In the fall of 2010, Hoi-Ying Holman of the U.S. Department of Energy's Lawrence Berkeley National Laboratory (Berkeley Lab) was approached by an international team researching a mysterious microbial community discovered deep in cold sulfur springs in southern Germany.
"They told me what they were doing and said, 'We know what you contributed to the oil-spill research,'" recalls Holman, who heads the Chemical Ecology group in Berkeley Lab's Earth Sciences Division. "They wondered if I could help them determine the biochemistry of their microbe samples."
Holman had co-authored a report in Science about bacteria in the Gulf of Mexico that thrived on the Deepwater Horizon oil plume. Using infrared spectromicroscopy at the Berkeley Synchrotron Infrared Structural Biology (BSISB) facility, which she directs at the Advanced Light Source (ALS), Holman helped determine how the novel bug obtained energy by eating the spilled crude. No stranger to subsurface bioscience, Holman would soon add a new actor to her cast of remarkable microbes.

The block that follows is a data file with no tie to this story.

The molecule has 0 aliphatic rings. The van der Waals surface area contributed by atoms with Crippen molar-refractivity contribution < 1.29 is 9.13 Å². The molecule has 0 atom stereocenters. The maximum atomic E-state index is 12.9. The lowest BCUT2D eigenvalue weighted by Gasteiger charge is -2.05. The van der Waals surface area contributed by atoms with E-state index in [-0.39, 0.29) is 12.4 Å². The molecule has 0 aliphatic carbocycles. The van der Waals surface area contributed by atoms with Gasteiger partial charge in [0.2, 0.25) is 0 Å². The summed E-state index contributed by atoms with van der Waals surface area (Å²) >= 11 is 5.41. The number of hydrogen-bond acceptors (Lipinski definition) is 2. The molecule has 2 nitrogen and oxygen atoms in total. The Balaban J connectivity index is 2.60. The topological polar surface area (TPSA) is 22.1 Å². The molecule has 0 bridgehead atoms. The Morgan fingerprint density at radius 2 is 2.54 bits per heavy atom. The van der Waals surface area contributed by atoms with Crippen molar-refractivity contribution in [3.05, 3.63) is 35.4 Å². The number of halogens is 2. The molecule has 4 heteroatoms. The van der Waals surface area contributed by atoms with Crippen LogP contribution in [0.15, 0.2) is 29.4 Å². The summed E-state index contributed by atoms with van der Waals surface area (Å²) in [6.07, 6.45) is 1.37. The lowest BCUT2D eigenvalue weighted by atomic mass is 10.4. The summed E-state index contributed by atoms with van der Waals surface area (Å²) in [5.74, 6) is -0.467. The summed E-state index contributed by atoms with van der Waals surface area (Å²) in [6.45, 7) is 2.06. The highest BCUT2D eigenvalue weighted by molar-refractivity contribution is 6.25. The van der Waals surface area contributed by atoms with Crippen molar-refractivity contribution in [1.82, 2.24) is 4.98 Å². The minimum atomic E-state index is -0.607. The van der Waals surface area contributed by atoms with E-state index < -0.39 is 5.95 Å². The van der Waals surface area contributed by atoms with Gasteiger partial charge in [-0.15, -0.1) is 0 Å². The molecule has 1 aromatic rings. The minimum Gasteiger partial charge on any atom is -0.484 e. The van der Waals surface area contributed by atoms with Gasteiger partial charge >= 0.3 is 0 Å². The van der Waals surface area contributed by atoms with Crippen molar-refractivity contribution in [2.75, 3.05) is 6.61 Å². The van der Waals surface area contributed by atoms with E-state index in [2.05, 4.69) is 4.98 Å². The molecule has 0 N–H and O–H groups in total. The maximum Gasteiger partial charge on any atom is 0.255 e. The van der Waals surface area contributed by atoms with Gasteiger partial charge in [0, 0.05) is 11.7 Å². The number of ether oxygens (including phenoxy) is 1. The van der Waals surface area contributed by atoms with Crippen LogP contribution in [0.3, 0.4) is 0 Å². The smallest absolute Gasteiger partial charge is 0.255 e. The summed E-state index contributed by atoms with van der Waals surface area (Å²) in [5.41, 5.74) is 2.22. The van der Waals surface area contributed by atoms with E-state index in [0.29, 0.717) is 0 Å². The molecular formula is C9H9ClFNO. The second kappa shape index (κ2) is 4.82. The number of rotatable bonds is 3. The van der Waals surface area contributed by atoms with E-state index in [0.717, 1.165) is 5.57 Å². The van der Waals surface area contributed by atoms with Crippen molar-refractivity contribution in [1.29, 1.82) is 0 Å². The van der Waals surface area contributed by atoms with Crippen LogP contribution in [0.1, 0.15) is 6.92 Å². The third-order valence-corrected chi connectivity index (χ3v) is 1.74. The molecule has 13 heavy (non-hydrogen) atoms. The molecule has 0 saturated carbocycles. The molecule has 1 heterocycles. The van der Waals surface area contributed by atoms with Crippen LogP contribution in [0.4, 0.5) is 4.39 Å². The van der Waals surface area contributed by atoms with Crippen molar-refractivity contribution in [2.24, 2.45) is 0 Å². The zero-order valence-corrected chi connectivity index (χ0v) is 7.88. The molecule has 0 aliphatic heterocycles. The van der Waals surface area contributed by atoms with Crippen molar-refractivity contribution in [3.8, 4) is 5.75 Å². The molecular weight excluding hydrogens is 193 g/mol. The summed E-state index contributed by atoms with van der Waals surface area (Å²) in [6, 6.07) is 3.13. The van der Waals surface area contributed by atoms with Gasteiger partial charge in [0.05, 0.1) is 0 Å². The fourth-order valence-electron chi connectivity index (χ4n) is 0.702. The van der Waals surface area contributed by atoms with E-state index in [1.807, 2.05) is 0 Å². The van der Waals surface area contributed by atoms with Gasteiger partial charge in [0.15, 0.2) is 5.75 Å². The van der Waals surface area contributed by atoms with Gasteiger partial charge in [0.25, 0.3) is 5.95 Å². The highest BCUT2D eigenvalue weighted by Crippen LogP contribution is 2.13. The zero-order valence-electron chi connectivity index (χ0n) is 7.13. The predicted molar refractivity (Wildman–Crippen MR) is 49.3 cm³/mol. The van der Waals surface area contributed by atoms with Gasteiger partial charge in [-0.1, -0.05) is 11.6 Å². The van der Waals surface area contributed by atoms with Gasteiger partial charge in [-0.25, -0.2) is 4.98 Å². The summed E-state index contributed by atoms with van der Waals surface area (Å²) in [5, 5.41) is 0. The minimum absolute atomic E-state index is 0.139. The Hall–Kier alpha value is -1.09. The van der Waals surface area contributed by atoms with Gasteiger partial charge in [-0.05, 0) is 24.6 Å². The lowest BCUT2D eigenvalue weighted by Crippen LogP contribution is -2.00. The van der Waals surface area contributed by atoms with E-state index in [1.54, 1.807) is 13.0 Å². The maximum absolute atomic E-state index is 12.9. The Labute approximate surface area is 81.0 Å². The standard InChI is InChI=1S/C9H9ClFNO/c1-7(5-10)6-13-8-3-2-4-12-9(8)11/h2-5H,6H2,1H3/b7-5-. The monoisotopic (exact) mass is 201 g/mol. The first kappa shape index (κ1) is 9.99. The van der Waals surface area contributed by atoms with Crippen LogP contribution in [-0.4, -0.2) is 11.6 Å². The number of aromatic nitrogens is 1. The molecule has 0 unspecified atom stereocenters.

Not extreme, but weird anyway
The name Archaea means "ancient things," but Archaea were recognized as a distinct domain of life less than forty years ago. First thought to be exclusively extremophiles lovers of boiling hot springs, deep-sea black smokers, acid mine runoff, and other inhospitable environments more and more archaea are found thriving in moderate and cold environments, almost always as minority members of much larger microbial communities.
A unique exception to this pattern was discovered less than 10 years ago in the Sippenauer Moor in Germany. In microbial mats in this cold sulfur spring's outflow, the SM1 Euryarchaeon lives in roughly equal abundance with bacteria in a community that forms symbiotic "strings of pearls": the archaea fill the "pearls" and filamentous bacteria cover the pearl surfaces and form strings between them. The two kinds of m
|Contact: Paul Preuss|
DOE/Lawrence Berkeley National Laboratory